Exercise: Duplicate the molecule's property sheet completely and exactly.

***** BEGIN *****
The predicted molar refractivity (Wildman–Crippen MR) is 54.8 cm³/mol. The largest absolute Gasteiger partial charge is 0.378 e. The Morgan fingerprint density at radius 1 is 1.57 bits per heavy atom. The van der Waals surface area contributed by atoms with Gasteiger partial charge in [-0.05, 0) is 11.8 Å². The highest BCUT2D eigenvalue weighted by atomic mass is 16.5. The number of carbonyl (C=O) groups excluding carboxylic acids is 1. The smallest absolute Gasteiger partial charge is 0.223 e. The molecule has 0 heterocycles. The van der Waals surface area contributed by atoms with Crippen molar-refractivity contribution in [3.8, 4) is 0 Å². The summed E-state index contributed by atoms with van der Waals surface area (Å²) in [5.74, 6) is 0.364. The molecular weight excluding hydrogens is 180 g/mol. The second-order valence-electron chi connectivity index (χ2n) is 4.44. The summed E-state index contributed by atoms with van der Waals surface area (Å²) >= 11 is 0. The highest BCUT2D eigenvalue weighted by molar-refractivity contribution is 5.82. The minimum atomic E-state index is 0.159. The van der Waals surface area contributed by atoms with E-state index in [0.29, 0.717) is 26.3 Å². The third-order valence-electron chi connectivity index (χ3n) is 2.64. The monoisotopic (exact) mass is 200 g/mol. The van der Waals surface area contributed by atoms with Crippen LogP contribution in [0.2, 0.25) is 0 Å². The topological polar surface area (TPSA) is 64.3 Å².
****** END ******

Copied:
The predicted molar refractivity (Wildman–Crippen MR) is 54.8 cm³/mol. The largest absolute Gasteiger partial charge is 0.378 e. The Morgan fingerprint density at radius 1 is 1.57 bits per heavy atom. The van der Waals surface area contributed by atoms with Gasteiger partial charge in [-0.05, 0) is 11.8 Å². The highest BCUT2D eigenvalue weighted by atomic mass is 16.5. The number of carbonyl (C=O) groups excluding carboxylic acids is 1. The smallest absolute Gasteiger partial charge is 0.223 e. The molecule has 0 heterocycles. The van der Waals surface area contributed by atoms with Crippen molar-refractivity contribution in [3.8, 4) is 0 Å². The summed E-state index contributed by atoms with van der Waals surface area (Å²) in [5.74, 6) is 0.364. The molecular weight excluding hydrogens is 180 g/mol. The second-order valence-electron chi connectivity index (χ2n) is 4.44. The summed E-state index contributed by atoms with van der Waals surface area (Å²) >= 11 is 0. The highest BCUT2D eigenvalue weighted by molar-refractivity contribution is 5.82. The minimum atomic E-state index is 0.159. The van der Waals surface area contributed by atoms with E-state index in [0.29, 0.717) is 26.3 Å². The third-order valence-electron chi connectivity index (χ3n) is 2.64. The monoisotopic (exact) mass is 200 g/mol. The van der Waals surface area contributed by atoms with Crippen LogP contribution in [0.2, 0.25) is 0 Å². The topological polar surface area (TPSA) is 64.3 Å².